Nolan Hoffmeyer, Pictet Asset Management
“We have seen some negative headlines early this year, particularly the Facebook and Cambridge Analytica [data harvesting] scandal. So we have been adding to our positions,” Hoffmeyer told FSA in a recent visit to Hong Kong.
In March, news broke that the data of around 87 million Facebook users were leaked around three years ago. Aleksandr Kogan, a lecturer at Cambridge University, collected Facebook data from an app that presented itself as a personality test. However, the data was sold to Cambridge Analytica, a data analytics firm that worked with Donald Trump’s election team.
After the news broke, Facebook’s stock was down 15%, according to Hoffmeyer. However, he bought more of the stock, believing that the news would not have a long-term impact on the company as it was not directly involved in the scandal. Additionally, he predicted that the news would not greatly impact Facebook advertising.
“We haven’t seen any advertiser commenting on the scandal saying that they were leaving the Facebook platform after that. If you look at the return of investment an advertiser gets on Facebook, it is higher than any internet platform, so it’s difficult for an advertiser to leave Facebook.”
The stock has since recovered and is up around 23% to date from the end of March, according to Bloomberg data.
Facebook accounts for nearly 5% of the Pictet Digital Fund, versus around 4% in January, according to its fund factsheet.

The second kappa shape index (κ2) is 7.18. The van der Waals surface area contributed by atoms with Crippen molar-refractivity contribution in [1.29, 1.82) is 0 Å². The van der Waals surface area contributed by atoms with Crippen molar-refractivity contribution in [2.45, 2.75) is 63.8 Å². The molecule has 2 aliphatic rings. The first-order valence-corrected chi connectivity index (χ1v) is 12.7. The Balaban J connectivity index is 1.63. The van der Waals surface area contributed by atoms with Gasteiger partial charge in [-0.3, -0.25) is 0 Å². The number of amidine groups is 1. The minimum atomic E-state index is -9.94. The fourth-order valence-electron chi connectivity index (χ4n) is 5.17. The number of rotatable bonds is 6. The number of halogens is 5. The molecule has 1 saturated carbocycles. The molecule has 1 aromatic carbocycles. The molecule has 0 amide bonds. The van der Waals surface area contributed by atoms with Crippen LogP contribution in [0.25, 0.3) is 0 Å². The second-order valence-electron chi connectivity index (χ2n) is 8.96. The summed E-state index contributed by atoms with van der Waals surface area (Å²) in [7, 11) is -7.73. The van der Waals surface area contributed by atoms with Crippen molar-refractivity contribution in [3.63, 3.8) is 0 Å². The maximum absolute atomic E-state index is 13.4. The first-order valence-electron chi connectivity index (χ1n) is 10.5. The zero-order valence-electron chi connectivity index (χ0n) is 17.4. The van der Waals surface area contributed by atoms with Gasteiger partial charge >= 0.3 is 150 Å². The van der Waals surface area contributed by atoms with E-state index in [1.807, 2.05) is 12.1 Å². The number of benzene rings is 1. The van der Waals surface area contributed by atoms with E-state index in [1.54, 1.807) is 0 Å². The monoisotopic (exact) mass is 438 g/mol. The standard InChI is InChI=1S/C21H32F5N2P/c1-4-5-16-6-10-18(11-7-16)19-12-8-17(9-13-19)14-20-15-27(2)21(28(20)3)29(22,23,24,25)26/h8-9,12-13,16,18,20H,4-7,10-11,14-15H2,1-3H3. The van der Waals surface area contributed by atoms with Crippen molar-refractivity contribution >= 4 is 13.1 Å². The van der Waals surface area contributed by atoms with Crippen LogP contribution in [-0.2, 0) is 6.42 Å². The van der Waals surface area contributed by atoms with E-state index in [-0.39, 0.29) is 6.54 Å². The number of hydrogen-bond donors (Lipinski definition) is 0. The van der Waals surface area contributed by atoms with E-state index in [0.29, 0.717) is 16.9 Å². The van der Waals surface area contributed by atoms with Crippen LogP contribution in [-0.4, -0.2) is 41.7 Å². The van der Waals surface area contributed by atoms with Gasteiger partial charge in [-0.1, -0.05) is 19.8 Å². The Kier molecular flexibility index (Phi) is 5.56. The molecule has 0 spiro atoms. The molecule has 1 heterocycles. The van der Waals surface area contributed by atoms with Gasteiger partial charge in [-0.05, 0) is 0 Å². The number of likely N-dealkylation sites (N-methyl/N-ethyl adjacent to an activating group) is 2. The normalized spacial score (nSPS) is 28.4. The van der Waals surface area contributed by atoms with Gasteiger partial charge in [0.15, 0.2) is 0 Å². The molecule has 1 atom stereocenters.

The Pictet Digital Fund focuses on software companies that have web-based business models. It is one of the firm’s three technology-themed products.
Another event that spooked investors was the roll out of the European Union’s General Data Protection Regulation (GDPR) in May. The GDPR, which seeks to strengthen data protection of EU residents, applies to all companies both inside and outside the EU that collect data from EU residents.
Hoffmeyer said that the new regulation required companies dealing with European user data to get the consent from users to be able to use their data.
Hoffmeyer explained that Google and Facebook have a lot of data about its users, which enables them to show online ads that will most likely interest them. “The fear was that companies, such as Google and Facebook, would not get the consent from users and therefore could not do targeted advertising anymore.”
However, the new regulation is more likely to impact smaller online companies than the big ones. “You are more likely to give consent to Facebook and Google, where you go everyday, rather than the small coffee shops where you go once a month.”
Because of this, Hoffmeyer expects that more advertisers will migrate to the bigger platforms. “We will see a shared consolidation of advertising spending on the bigger platforms.”
The fund’s allocation to Google has also increased. In April it was 4.1% of assets up from 3.7% in January.
The three-year performance of the Pictet Digital Fund versus its benchmark index.
Source: FE. In US dollars.